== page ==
Italy has been singled out as the worst environmental offender in Europe in a report by the EU's Environment Commissioner, Stavros Dimas.
The report accuses Italian authorities of failing to do enough to tackle soaring levels of pollution. The country is being taken to task for breaking environmental rules in no fewer than 80 separate cases, more than twice the number of France and Britain (37 each) and well ahead of the second worst offender, Spain (59). Eight of the cases are expected to conclude in fines worth a total of about €100m (£69m).
Mr Dimas did not mince his words. "Notwithstanding previous admonitions," he said, "Italy has not completely respected community norms on the environment and has not co-operated fully with our requests for information.
"The Italian authorities must rapidly adopt the necessary measures so that Italian citizens and the environment of their country are able to benefit from the protection afforded by community rights."
Italy's new Minister of the Environment, Alfonso Pecoraro Scanio, has promised a fresh initiative. "We want to give the EU a strong and clear signal of discontinuity from the behaviour of the Berlusconi government," he said this week. "Among other reasons we are concerned about the economic consequences of the environmental failings of the Berlusconi government, which have made Italy the black sheep of Europe.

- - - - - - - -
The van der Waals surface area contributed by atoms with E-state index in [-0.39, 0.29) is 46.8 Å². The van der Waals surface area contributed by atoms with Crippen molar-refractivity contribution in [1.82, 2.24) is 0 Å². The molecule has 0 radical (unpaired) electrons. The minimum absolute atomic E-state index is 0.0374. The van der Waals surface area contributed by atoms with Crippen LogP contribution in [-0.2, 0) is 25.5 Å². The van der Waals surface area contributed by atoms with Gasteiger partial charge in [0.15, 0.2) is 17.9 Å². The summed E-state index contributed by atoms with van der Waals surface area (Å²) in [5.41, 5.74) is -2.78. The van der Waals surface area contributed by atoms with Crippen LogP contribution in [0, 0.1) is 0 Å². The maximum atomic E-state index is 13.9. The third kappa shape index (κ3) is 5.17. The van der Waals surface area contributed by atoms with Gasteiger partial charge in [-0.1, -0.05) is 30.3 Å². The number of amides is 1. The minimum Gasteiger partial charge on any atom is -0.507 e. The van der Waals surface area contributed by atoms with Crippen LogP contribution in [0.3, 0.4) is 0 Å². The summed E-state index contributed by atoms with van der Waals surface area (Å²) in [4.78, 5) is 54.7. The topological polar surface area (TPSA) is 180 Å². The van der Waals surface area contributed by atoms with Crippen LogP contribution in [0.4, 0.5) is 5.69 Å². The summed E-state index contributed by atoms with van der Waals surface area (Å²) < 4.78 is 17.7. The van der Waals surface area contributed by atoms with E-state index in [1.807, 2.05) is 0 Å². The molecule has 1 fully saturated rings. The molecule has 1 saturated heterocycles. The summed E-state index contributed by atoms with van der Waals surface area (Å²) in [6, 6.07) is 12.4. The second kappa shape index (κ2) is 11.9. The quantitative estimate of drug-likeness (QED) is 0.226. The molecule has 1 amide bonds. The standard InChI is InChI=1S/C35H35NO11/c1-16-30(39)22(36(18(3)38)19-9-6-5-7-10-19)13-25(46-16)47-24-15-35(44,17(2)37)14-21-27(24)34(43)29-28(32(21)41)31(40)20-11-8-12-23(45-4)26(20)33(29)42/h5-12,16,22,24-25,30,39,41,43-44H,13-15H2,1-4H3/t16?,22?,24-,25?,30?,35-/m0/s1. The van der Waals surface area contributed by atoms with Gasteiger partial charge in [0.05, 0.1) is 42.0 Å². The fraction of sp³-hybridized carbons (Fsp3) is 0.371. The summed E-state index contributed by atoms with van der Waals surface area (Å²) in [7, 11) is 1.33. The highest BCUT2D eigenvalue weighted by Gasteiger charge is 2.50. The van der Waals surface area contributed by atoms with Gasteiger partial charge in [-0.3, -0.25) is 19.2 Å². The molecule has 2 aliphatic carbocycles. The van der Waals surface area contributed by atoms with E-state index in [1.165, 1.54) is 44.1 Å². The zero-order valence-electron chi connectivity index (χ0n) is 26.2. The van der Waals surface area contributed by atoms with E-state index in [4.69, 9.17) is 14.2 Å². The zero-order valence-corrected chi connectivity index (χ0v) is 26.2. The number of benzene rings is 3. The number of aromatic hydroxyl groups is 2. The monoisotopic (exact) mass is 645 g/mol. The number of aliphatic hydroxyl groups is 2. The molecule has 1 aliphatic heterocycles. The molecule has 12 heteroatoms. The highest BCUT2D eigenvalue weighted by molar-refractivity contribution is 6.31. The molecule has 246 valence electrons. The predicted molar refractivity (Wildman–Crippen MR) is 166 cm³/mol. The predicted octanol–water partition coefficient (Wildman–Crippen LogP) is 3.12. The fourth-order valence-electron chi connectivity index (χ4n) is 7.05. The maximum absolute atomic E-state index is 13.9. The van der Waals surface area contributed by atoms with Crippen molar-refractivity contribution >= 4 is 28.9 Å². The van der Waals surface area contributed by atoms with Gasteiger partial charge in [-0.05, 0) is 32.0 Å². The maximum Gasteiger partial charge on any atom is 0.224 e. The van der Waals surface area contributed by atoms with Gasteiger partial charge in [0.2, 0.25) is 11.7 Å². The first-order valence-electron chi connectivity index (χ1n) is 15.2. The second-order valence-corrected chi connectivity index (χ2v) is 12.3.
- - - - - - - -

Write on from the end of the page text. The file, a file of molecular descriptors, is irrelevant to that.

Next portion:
"The previous government did not defend the environment ... Europe wants to see a change of attitude on the part of the Italian government."
The fines already mentioned did not take into account extra penalties that may be applied under the Kyoto agreement for the increase in greenhouse gases discharged by Italy, the minister said.
Environmental organisations in Italy have been sounding the alarm about the pollution in the country for years. Among the more pernicious problems are the increasing involvement of Mafia-like gangs of criminals muscling into the disposal of hazardous waste: offering bargain prices to factories in northern Italy with dangerous waste to dispose of, trucking it to the south of the country, faking the documentation and dumping it in landfills or even in national parks.
Several of the problems specified by the European commissioner have been in the spotlight for years, including the disposal of hazardous waste at Granciara di Castelliri, in central Italy, and pollution from the burning of hydrocarbons at Rodano, near Milan.